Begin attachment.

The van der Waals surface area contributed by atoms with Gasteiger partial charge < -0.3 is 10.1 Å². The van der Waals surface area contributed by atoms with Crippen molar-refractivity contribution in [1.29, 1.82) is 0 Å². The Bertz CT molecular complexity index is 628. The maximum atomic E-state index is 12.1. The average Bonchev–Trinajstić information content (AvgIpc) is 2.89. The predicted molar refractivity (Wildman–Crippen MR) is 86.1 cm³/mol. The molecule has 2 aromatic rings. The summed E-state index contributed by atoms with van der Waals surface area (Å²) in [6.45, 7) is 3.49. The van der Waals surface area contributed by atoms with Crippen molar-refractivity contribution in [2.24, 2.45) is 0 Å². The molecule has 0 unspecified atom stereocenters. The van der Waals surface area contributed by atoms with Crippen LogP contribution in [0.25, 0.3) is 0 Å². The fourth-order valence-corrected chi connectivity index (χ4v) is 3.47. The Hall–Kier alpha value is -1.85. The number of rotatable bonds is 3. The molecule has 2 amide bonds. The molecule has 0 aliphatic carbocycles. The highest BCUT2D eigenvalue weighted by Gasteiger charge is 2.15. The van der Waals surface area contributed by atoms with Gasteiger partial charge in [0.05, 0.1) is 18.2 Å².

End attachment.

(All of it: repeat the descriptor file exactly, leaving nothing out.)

The van der Waals surface area contributed by atoms with Gasteiger partial charge < -0.3 is 10.1 Å². The van der Waals surface area contributed by atoms with Crippen molar-refractivity contribution in [1.29, 1.82) is 0 Å². The Bertz CT molecular complexity index is 628. The maximum atomic E-state index is 12.1. The average Bonchev–Trinajstić information content (AvgIpc) is 2.89. The predicted molar refractivity (Wildman–Crippen MR) is 86.1 cm³/mol. The molecule has 2 aromatic rings. The summed E-state index contributed by atoms with van der Waals surface area (Å²) in [6.45, 7) is 3.49. The van der Waals surface area contributed by atoms with Crippen molar-refractivity contribution in [2.24, 2.45) is 0 Å². The molecule has 0 unspecified atom stereocenters. The van der Waals surface area contributed by atoms with Crippen LogP contribution in [0.25, 0.3) is 0 Å². The fourth-order valence-corrected chi connectivity index (χ4v) is 3.47. The Hall–Kier alpha value is -1.85. The number of rotatable bonds is 3. The molecule has 2 amide bonds. The molecule has 0 aliphatic carbocycles. The highest BCUT2D eigenvalue weighted by Gasteiger charge is 2.15. The van der Waals surface area contributed by atoms with Gasteiger partial charge in [0.05, 0.1) is 18.2 Å².